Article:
Revisiting Panem, the dystopian country in which The Hunger Games novels and movies are set, in prequel film The Ballad of Songbirds and Snakes offered director Francis Lawrence an opportunity to present the world through a new lens. Set 64 years before those earlier works, the new film (based on a 2020 novel of the same name) showcases the familiar country just 10 years post-war—the thriving political Capitol, 12 outlying districts. As part of reconstruction, the Capitol has introduced the series' titular competition.
The Hunger Games: The Ballad of Songbirds and Snakes follows future Panem president Coriolanus Snow (Tom Blyth), who is assigned to mentor District 12 tribute Lucy Gray Baird (Rachel Zegler) in the 10th annual Hunger Games. Coriolanus, portrayed in the original series by Donald Sutherland, comes into his villainy over the course of this entry. Lawrence, who directed several prior films in the franchise, wanted to ensure the action in the ornate Capitol and gritty District 12 felt grounded. To do that, he used real locations in Germany and Poland, including Berlin, Wroclaw, Duisburg, Dusseldorf and Leipzig, as well as natural areas in southwest Poland.
“I didn't want to be in giant green screen and blue screen environments and to be doing everything digitally,” Lawrence says. “It’s not as immersive for the actors or the crew and I wanted to root everything in reality.”
Here Lawrence discusses where some of the pivotal scenes were shot and how it compares to the Panem fans already know.
Lucy Gray Baird (Rachel Zegler) is reaped in District 12, a gritty coal-mining district that Lawrence and company built in Duisburg, Germany's Landscape Park.
Did you use any locations you had used on the previous Hunger Games films?
We did shoot a little bit of the Mockingjay movies in Berlin and there was one building that we shared with this film, but we used different rooms. Having been there on the Mockingjay movies, I had certain places in my head and then we started working with Uli Hanisch, the production designer, who is Berlin-based. When we started research where we thought we could find the places we needed, we discovered that Berlin had the perfect things.
How much of the film is locations and how much is set builds?
99 percent is [real]. We built the Snow apartment. We shot in it a few times, so we had a pristine version for the end of the movie and more dilapidated versions. We also built an exterior set, which was the zoo where the tributes are held.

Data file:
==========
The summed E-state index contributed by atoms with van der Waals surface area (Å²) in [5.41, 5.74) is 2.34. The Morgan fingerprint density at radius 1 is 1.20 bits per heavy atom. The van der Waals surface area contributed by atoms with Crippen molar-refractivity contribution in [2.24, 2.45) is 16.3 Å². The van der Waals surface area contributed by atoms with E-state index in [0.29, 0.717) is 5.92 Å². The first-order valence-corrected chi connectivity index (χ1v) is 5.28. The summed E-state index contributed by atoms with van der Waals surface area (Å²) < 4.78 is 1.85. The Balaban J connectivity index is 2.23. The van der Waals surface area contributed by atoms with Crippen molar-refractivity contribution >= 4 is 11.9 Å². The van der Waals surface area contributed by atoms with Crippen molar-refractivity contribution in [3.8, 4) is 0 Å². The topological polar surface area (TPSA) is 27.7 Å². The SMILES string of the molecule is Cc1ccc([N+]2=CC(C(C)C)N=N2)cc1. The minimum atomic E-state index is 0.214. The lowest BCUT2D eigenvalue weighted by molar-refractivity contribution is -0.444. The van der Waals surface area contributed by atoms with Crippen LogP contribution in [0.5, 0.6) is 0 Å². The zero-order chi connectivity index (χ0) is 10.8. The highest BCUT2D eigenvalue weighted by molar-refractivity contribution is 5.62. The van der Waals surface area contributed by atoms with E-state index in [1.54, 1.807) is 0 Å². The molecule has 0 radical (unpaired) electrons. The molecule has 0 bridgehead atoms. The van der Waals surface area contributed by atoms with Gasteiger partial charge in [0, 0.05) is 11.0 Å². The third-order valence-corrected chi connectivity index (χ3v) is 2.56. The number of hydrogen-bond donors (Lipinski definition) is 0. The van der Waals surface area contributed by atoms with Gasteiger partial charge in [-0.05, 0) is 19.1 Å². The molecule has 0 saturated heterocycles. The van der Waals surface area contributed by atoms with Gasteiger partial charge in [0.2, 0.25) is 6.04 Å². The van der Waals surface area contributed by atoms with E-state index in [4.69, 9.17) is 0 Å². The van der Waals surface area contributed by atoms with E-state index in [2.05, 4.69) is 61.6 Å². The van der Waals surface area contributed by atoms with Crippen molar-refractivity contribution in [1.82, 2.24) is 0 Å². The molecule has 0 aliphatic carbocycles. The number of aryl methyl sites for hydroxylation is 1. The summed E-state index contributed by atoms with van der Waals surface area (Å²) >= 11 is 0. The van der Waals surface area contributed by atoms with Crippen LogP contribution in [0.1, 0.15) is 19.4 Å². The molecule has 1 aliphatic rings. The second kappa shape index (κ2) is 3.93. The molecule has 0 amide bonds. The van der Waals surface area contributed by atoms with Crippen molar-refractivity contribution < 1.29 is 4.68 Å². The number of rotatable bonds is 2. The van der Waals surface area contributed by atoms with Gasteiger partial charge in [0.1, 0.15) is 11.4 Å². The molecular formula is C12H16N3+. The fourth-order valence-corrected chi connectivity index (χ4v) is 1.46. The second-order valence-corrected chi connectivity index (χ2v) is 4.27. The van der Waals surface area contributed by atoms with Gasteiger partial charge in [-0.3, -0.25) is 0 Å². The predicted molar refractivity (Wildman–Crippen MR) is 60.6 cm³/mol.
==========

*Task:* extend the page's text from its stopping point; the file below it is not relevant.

That wasn’t a real zoo?
It was not! We shot it in [Britzer Garten], a park in Berlin. We found this great roundabout that was part of a little road and we took it over and fenced it all in and made a backing. It fully looked like an old
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Cycling boosts health, offers affordable transportation – and it’s fun. Few countries embrace biking more enthusiastically than the Netherlands, where it is deeply ingrained in its cultural DNA. On average, each Dutch resident has 1.3 bicycles and there is an extensive network of cycle paths – more than 37,000 km (nearly 23,000 miles) – nationwide, according to the country’s official tourism board.
The Connaught is a beloved five-star oasis of indulgence conveniently located in Mayfair. Guests return year after year for exceptional service, stunning rooms and consistently fabulous meals. The property becomes even more special as the holidays approach and guests are welcomed with special Christmas trees and festive holiday menus. This year’s tree was designed by influential British artist and sculptor Dame Rachel Whiteread. It sits outside the hotel and is decorated with over 100 circular neon white hoops, encouraging everyone to celebrate a feeling of togetherness.
In August 1944, the coastal Breton city of Saint-Malo was nearly wiped off the map. The opening scene of the Netflix limited series All the Light We Cannot See conjures the ferocity of the battle: an American squadron traverses the English Channel in darkness, dodges anti-aircraft fire, then releases its bombs on the Nazi-occupied French port.
While noting that measurement of GHG emissions in tourism is still in its early stages, the report found a new generation of tools and resources is emerging. These focus on enabling easy access and making use of commonly available data sources, showing progress towards integrated measurement and targeted guidance for more efficient reporting and more effective decarbonization efforts.
Beyond Epoka’s grand, neo-Renaissance facade, a theatre-inspired interior welcomes diners. And the show begins swiftly. Within minutes of entering the landmark restaurant that overlooks Warsaw’s elegant Ogród Saski (Saxon Garden), I’m enjoying the pleasant bitterness of a cynar negroni and admiring plush velvet booths in shades of blue and green. Chef Marcin Przybysz approaches my cosy seating, accompanied by a giant bowl overflowing with fresh produce. He shows me some garden-fresh lettuce, a piece of wasabi root and honey so local it comes from beehives on the roof of the building.
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